Wednesday, April 11, 2012

Public Citizen Blasts WTO Ruling on Menthol Exemption, Argues that Exemption Was Science-Based

In a press release issued last week, Public Citizen condemned the World Trade Organization's (WTO) final ruling on Indonesia's international trade complaint, in which the WTO held that the U.S. ban on clove and other flavored cigarettes, with an exemption for menthol, violated a number of trade agreements. Public Citizen urged the U.S. not to comply with the WTO ruling.

The April 4 press release states: "With today’s ruling, the WTO Appellate Body has now ordered the U.S. to water down or get rid of a key plank of its landmark Family Smoking Prevention and Tobacco Control Act of 2009 (FSPTCA), one of the few policy achievements of the Obama administration’s first term. The act banned sale of candy and other sweet-flavored cigarettes used to attract children to smoking. 'The Obama administration and Congress must not bow to yet another ruling from a so-called trade agreement tribunal demanding that the U.S. get rid of yet another important health or environmental policy,' said Lori Wallach, director of Public Citizen’s Global Trade Watch. 'The Obama administration must stand with the thousands of Americans who have signed a Consumer Rights Pledge calling on the U.S. to not comply with these illegitimate trade pact rulings.'"

According to the press release: "While the FSPTCA actually does contemplate extending the ban to menthol cigarettes, U.S. lawmakers advocated for a gradual approach to menthols, which are smoked (unlike other sweet cigarettes) primarily by adults. Policymakers had concerns that banning cigarettes primarily smoked by adults would have created dangerous black market activities and would not target teenage smoking. The WTO panel and Appellate Body gave little weight to these science-backed arguments and effectively concluded that imports have to be carved out from nations’ regulatory schemes."

The Rest of the Story

Unlike much of the great work from Public Citizen, this particular press release is seriously flawed. First, there are some serious factual errors. The release argues that unlike other "sweet" cigarettes, menthol cigarettes are smoked primarily by adults. There is no evidence upon which to base this claim. Almost no youths smoke "sweet" cigarettes (or smoked them prior to the ban). The primary brands smoked by youth are Marlboro, Camel, and Newport, not chocolate, strawberry, or banana-flavored cigarettes. However, menthol cigarettes are extremely popular among youth, making up about half of the cigarettes smoked by youth smokers.

Thus, it is false to state that unlike "sweet" cigarettes, menthol cigarettes are smoked primarily by adults, and that a ban on menthol cigarettes would therefore not target youth smoking. On the contrary, a menthol ban would specifically target youth because half of youths smoke menthol cigarettes. In addition, the press release ignores a large body of evidence showing that menthol serves to reduce the harsh sensation produced by tobacco smoke, thus making it easier to introduce youth to cigarettes.

There is no doubt, then, that a menthol ban would be a policy specifically designed to reduce youth smoking.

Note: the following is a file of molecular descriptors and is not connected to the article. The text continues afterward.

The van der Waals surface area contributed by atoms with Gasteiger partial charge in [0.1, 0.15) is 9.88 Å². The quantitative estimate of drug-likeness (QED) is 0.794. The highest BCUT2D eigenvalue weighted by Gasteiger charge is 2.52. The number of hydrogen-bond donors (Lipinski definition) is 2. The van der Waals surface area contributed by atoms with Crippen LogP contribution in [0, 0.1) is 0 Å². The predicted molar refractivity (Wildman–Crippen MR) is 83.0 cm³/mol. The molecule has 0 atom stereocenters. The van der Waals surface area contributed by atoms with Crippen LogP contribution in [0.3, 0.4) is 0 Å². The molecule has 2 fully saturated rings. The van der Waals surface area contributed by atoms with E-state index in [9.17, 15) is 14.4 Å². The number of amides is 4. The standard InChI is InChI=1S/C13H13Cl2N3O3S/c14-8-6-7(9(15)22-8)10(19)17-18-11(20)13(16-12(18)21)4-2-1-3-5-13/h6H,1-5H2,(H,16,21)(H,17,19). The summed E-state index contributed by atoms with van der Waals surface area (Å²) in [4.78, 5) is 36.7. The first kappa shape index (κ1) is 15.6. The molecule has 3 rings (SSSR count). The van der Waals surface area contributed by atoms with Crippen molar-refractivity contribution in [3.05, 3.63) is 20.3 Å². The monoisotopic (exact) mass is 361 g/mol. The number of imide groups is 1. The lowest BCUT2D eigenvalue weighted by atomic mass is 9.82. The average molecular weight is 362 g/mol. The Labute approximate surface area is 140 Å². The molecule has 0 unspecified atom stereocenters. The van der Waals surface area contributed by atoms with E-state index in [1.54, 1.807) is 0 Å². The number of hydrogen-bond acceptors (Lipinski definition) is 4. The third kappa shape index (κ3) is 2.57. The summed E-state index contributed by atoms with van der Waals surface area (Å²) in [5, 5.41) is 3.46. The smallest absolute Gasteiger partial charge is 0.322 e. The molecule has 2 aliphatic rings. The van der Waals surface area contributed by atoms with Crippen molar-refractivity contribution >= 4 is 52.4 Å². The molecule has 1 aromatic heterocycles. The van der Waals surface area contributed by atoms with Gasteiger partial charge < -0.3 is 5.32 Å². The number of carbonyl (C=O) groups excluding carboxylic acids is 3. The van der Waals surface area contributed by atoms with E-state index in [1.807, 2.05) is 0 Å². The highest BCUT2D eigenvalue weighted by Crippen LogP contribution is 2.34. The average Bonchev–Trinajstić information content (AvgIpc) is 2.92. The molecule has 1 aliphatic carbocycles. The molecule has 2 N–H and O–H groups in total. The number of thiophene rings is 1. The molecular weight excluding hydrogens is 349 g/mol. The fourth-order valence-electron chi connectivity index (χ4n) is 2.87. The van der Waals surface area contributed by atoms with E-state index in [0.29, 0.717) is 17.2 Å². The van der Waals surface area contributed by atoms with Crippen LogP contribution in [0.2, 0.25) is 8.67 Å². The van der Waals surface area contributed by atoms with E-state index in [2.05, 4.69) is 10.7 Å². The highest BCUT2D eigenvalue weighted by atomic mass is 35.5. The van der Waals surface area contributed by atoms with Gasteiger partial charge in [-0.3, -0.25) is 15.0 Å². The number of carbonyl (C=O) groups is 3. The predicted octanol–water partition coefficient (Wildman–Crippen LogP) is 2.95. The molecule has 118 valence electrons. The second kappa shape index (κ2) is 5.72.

A second major flaw in the press release is that although it attacks the WTO for putting politics and economics ahead of public health protection, Public Citizen does exactly the same thing in arguing that a menthol ban should not be pursued because it would create a "dangerous black market activities." In making this argument, for which there is little evidence, Public Citizen is borrowing a page from the tobacco companies, adopting their argument against a menthol ban. Public Citizen sounds more like it is interested in protecting tobacco company profits than in substantially improving the public's health by reducing youth smoking.

Finally, the press release incorrectly interprets the options that the U.S. has to comply with the WTO ruling. Public Citizen argues that there are only two options: (1) water down the law by exempting clove cigarettes; or (2) get rid of the ban on cigarette flavors entirely.

But this ignores a third option: the U.S. could extend the cigarette flavoring ban to include all flavorings (i.e., menthol). This would not only put it in compliance with the WTO ruling but it would also make the flavoring ban provision a public health measure rather than purely a political measure. It would actually do something. As I have pointed out previously, the current flavoring ban got rid of exactly zero cigarettes made by Big Tobacco, and affected less than 0.01% of the market. In contrast, a menthol ban would affect about a quarter of the market and more importantly, 50% of the youth market.

The rest of the story is that in condemning the WTO for putting politics and economics ahead of public health, the press release does exactly the same thing by arguing against a menthol ban because it might lead to some contraband cigarettes. The truth is that the menthol exemption has no scientific basis, but was inserted solely to appease tobacco companies in order to retain the support of Philip Morris for the FDA tobacco legislation. It was a pure political compromise, not a scientific-based policy.

This in no way affects my deep admiration for Public Citizen and the great work that it does. However, on this particular issue, it appears that either the group didn't have the full background information or didn't completely think the issue through.

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